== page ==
To use all functions of this page, please activate cookies in your browser.
With an accout for my.chemeurope.com you can always see everything at a glance – and you can configure your own website and individual newsletter.
- My watch list
- My saved searches
- My saved topics
- My newsletter
For the nuclear fusion process producing helium from hydrogen see Proton-proton chain reaction
Additional recommended knowledge
Hydrogen is one of the constituents of water. It recycles as in other biogeochemical cycles. It is actively involved with the other cycles like the carbon cycle, nitrogen cycle and sulfur cycle as well.
Anaerobic fermentation of organic substances to carbon dioxide and methane is a collaborative effort involving many different biochemical reactions, processes and species of microorganisms. One of these many processes that occur is termed "interspecies hydrogen transfer". This process has been described as integral to the symbiosis between certain methane-producing bacteria (methanogens) and nonmethanogenic anaerobes. In this symbiosis, the nonmethanogenic anaerobes degrade the organic substance and produce -among other things- molecular hydrogen (H2). This hydrogen is then taken up by methanogens and converted to methane via methanogenesis. One important characteristic of interspecies hydrogen transfer is that the H2 concentration in the microbial environment is very low. Maintaining a low hydrogen concentration is important because the anaerobic fermentative process become increasingly thermodynamically unfavorable as the partial pressure of hydrogen increases.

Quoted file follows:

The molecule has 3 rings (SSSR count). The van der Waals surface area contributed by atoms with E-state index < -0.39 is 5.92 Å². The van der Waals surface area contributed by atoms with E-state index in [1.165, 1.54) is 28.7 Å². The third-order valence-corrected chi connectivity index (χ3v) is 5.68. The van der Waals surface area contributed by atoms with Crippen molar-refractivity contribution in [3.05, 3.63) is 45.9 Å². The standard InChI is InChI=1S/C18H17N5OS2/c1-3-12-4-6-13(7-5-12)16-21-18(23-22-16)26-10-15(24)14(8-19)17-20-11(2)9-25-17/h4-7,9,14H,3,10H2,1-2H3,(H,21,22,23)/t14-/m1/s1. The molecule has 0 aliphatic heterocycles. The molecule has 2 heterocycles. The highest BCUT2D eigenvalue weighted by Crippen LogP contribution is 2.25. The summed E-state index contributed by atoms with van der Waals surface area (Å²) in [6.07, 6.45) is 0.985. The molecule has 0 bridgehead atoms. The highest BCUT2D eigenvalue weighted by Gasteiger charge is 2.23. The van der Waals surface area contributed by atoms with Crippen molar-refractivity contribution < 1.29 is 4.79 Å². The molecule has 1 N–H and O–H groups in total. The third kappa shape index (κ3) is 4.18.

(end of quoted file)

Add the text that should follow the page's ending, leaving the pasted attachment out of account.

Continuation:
Categories: Metabolism | Hydrogen | Hydrogen biology
|This article is licensed under the GNU Free Documentation License. It uses material from the Wikipedia article "Hydrogen_cycle". A list of authors is available in Wikipedia.|